Its just you'll have to work at it to get to the upper level of points and well, thats not what a game should be. I shouldn't have to work to achieve these goals. A game like this is meant to be a big old kill fest. Not so much here, becuase as Brad put it, the system can just be a big old pain. So, I say play it if you just want to run around setting zombies on fire and shooting them. I wouldn't play it if your sole purpose in games in to achieve something or other. I think it might drive you mad if you did.

Response to Brad Gallaway

You sir, are an idiot.

I’m tempted to leave it at that, but I’ll do you the courtesy of explaining why I’ve come to this conclusion;

You don’t seem to understand that this is an arcade game: the game is based on score, as are all arcade games. The only way to “get into the absurdly high upper tiers” is to perform consistently and well. Like 99.9% of all games (and possibly 100% of all arcade games) persistence and skill are required to excel in the game.

The controller input does not follow any ‘standard twin-stick formula’ because it would not be effective in this game. Consider this, for a moment: Burn, Zombie Burn! is not Geometry Wars.
Considering this, and being familiar with the game, you should be able to understand how suitable and appropriate the controls are. I hope that this has cast light on the “mysterious” decision by doublesix to “avoid” the aforementioned formula. Again, it’s because this game is not Geometry Wars.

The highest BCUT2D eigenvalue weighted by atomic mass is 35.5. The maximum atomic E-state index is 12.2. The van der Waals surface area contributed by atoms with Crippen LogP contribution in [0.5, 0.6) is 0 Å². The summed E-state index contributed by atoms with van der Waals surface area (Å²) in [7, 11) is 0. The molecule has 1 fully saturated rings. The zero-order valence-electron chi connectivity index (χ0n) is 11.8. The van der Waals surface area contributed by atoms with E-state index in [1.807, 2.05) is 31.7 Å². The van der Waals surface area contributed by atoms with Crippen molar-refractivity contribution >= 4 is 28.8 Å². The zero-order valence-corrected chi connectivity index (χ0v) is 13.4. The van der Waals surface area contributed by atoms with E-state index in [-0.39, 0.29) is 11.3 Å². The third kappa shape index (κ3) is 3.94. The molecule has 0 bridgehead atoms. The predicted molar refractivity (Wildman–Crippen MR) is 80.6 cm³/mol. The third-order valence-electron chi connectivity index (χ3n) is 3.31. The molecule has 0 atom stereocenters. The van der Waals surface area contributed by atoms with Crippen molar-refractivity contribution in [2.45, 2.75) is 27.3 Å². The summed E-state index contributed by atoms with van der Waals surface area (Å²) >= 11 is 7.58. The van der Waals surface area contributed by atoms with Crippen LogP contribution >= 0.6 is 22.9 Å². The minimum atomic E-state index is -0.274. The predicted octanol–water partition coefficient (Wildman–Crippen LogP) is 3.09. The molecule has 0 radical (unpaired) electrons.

Also, shooting the way you’re facing is only useless until you start strafing, and auto-aiming is only difficult unless you adjust it with the right-stick.

You aim at a target “in a crowd” and are then frustrated if you can’t hit your target (note the crowd).

You proclaim that TNT is “worthless”, but go on to explain that it’s “vital” to succeed in the game.

All things considered, this is a fun and rewarding arcade gaming experience. It has a lot of depth to it, considering that it’s an arcade game based around achieving a high score.
It’s not a zombie version of Geometry Wars, thankfully.

>>You sir, are an idiot.And

>>You sir, are an idiot.

And you could use some manners.

>>You don’t seem to understand that this is an arcade game.

There’s no confusion here, I simply don’t care for the gameplay.

>>The controller input does not follow any ‘standard twin-stick formula’ because it would not be effective in this game.

And pray tell, in exactly what way would being able to shoot in the direction you aim be *NOT* effective? You fail to make the case.

>>Also, shooting the way you’re facing is only useless until you start strafing, and auto-aiming is only difficult unless you adjust it with the right-stick.